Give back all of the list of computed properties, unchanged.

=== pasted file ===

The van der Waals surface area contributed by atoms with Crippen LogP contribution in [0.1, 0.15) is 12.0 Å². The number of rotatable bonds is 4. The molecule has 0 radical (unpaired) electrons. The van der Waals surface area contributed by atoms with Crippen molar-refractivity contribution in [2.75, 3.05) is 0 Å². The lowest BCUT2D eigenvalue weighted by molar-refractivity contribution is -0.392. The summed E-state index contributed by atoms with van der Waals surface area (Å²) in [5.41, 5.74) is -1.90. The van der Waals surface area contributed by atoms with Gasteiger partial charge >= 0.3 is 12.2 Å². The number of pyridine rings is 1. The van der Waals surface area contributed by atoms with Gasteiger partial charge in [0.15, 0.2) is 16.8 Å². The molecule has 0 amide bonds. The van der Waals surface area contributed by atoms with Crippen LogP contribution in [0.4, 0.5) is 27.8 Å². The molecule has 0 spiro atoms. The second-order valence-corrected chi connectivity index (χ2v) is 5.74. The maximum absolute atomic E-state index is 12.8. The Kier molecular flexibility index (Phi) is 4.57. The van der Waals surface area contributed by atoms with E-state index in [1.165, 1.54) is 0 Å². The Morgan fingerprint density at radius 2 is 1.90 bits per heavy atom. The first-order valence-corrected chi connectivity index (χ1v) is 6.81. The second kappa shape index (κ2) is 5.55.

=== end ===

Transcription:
The van der Waals surface area contributed by atoms with Crippen LogP contribution in [0.1, 0.15) is 12.0 Å². The number of rotatable bonds is 4. The molecule has 0 radical (unpaired) electrons. The van der Waals surface area contributed by atoms with Crippen molar-refractivity contribution in [2.75, 3.05) is 0 Å². The lowest BCUT2D eigenvalue weighted by molar-refractivity contribution is -0.392. The summed E-state index contributed by atoms with van der Waals surface area (Å²) in [5.41, 5.74) is -1.90. The van der Waals surface area contributed by atoms with Gasteiger partial charge >= 0.3 is 12.2 Å². The number of pyridine rings is 1. The van der Waals surface area contributed by atoms with Gasteiger partial charge in [0.15, 0.2) is 16.8 Å². The molecule has 0 amide bonds. The van der Waals surface area contributed by atoms with Crippen LogP contribution in [0.4, 0.5) is 27.8 Å². The molecule has 0 spiro atoms. The second-order valence-corrected chi connectivity index (χ2v) is 5.74. The maximum absolute atomic E-state index is 12.8. The Kier molecular flexibility index (Phi) is 4.57. The van der Waals surface area contributed by atoms with E-state index in [1.165, 1.54) is 0 Å². The Morgan fingerprint density at radius 2 is 1.90 bits per heavy atom. The first-order valence-corrected chi connectivity index (χ1v) is 6.81. The second kappa shape index (κ2) is 5.55.